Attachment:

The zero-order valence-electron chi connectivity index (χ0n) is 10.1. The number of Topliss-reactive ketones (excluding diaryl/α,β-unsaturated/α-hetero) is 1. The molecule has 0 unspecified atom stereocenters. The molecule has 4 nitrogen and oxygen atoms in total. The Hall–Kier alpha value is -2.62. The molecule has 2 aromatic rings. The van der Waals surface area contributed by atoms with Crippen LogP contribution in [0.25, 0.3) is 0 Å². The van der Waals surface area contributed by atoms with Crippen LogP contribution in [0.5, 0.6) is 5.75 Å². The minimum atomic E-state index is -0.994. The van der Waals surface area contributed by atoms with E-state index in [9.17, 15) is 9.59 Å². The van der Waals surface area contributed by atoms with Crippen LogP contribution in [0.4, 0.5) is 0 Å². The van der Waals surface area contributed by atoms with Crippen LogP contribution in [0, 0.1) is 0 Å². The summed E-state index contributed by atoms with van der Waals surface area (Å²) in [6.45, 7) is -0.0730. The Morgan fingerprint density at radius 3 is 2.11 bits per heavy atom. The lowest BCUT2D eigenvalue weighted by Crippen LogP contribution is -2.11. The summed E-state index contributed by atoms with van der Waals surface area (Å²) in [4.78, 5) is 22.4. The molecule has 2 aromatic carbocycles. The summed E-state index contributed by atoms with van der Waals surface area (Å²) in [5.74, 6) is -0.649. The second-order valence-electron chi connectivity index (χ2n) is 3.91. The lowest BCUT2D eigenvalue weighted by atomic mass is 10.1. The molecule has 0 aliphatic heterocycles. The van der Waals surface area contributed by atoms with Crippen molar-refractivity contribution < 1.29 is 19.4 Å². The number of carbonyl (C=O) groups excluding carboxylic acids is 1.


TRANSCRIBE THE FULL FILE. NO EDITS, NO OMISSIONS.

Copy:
The zero-order valence-electron chi connectivity index (χ0n) is 10.1. The number of Topliss-reactive ketones (excluding diaryl/α,β-unsaturated/α-hetero) is 1. The molecule has 0 unspecified atom stereocenters. The molecule has 4 nitrogen and oxygen atoms in total. The Hall–Kier alpha value is -2.62. The molecule has 2 aromatic rings. The van der Waals surface area contributed by atoms with Crippen LogP contribution in [0.25, 0.3) is 0 Å². The van der Waals surface area contributed by atoms with Crippen LogP contribution in [0.5, 0.6) is 5.75 Å². The minimum atomic E-state index is -0.994. The van der Waals surface area contributed by atoms with E-state index in [9.17, 15) is 9.59 Å². The van der Waals surface area contributed by atoms with Crippen LogP contribution in [0.4, 0.5) is 0 Å². The van der Waals surface area contributed by atoms with Crippen LogP contribution in [0, 0.1) is 0 Å². The summed E-state index contributed by atoms with van der Waals surface area (Å²) in [6.45, 7) is -0.0730. The Morgan fingerprint density at radius 3 is 2.11 bits per heavy atom. The lowest BCUT2D eigenvalue weighted by Crippen LogP contribution is -2.11. The summed E-state index contributed by atoms with van der Waals surface area (Å²) in [4.78, 5) is 22.4. The molecule has 2 aromatic carbocycles. The summed E-state index contributed by atoms with van der Waals surface area (Å²) in [5.74, 6) is -0.649. The second-order valence-electron chi connectivity index (χ2n) is 3.91. The lowest BCUT2D eigenvalue weighted by atomic mass is 10.1. The molecule has 0 aliphatic heterocycles. The van der Waals surface area contributed by atoms with Crippen molar-refractivity contribution < 1.29 is 19.4 Å². The number of carbonyl (C=O) groups excluding carboxylic acids is 1.